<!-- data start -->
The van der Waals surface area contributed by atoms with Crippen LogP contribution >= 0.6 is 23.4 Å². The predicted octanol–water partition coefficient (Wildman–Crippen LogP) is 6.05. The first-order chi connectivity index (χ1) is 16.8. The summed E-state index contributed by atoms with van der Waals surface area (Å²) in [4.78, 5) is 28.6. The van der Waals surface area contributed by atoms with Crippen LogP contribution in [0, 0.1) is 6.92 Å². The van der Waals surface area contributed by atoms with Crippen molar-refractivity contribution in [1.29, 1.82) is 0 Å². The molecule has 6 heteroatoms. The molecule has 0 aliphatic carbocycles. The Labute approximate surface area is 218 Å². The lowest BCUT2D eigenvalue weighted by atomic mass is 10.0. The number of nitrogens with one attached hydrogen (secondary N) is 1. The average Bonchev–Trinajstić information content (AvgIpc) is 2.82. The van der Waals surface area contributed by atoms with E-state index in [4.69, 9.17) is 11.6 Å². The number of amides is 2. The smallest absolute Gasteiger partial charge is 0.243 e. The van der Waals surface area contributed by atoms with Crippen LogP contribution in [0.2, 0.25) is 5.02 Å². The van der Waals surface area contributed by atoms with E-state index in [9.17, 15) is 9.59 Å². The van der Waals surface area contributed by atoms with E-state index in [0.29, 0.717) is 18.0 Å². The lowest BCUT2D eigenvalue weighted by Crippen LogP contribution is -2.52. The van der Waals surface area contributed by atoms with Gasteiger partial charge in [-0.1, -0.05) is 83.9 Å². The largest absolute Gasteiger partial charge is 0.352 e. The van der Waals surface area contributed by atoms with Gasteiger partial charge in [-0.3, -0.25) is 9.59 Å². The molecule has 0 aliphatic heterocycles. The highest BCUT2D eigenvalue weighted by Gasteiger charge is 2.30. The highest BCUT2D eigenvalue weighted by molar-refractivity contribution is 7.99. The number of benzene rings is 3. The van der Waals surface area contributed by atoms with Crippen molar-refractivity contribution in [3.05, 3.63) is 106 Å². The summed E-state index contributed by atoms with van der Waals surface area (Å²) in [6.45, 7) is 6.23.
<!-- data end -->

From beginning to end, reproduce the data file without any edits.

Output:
The van der Waals surface area contributed by atoms with Crippen LogP contribution >= 0.6 is 23.4 Å². The predicted octanol–water partition coefficient (Wildman–Crippen LogP) is 6.05. The first-order chi connectivity index (χ1) is 16.8. The summed E-state index contributed by atoms with van der Waals surface area (Å²) in [4.78, 5) is 28.6. The van der Waals surface area contributed by atoms with Crippen LogP contribution in [0, 0.1) is 6.92 Å². The van der Waals surface area contributed by atoms with Crippen molar-refractivity contribution in [1.29, 1.82) is 0 Å². The molecule has 6 heteroatoms. The molecule has 0 aliphatic carbocycles. The Labute approximate surface area is 218 Å². The lowest BCUT2D eigenvalue weighted by atomic mass is 10.0. The number of nitrogens with one attached hydrogen (secondary N) is 1. The average Bonchev–Trinajstić information content (AvgIpc) is 2.82. The van der Waals surface area contributed by atoms with E-state index in [4.69, 9.17) is 11.6 Å². The number of amides is 2. The smallest absolute Gasteiger partial charge is 0.243 e. The van der Waals surface area contributed by atoms with Crippen LogP contribution in [0.2, 0.25) is 5.02 Å². The van der Waals surface area contributed by atoms with E-state index in [9.17, 15) is 9.59 Å². The van der Waals surface area contributed by atoms with E-state index in [0.29, 0.717) is 18.0 Å². The lowest BCUT2D eigenvalue weighted by Crippen LogP contribution is -2.52. The van der Waals surface area contributed by atoms with Gasteiger partial charge in [-0.1, -0.05) is 83.9 Å². The largest absolute Gasteiger partial charge is 0.352 e. The van der Waals surface area contributed by atoms with Gasteiger partial charge in [-0.3, -0.25) is 9.59 Å². The molecule has 0 aliphatic heterocycles. The highest BCUT2D eigenvalue weighted by Gasteiger charge is 2.30. The highest BCUT2D eigenvalue weighted by molar-refractivity contribution is 7.99. The number of benzene rings is 3. The van der Waals surface area contributed by atoms with Crippen molar-refractivity contribution in [3.05, 3.63) is 106 Å². The summed E-state index contributed by atoms with van der Waals surface area (Å²) in [6.45, 7) is 6.23.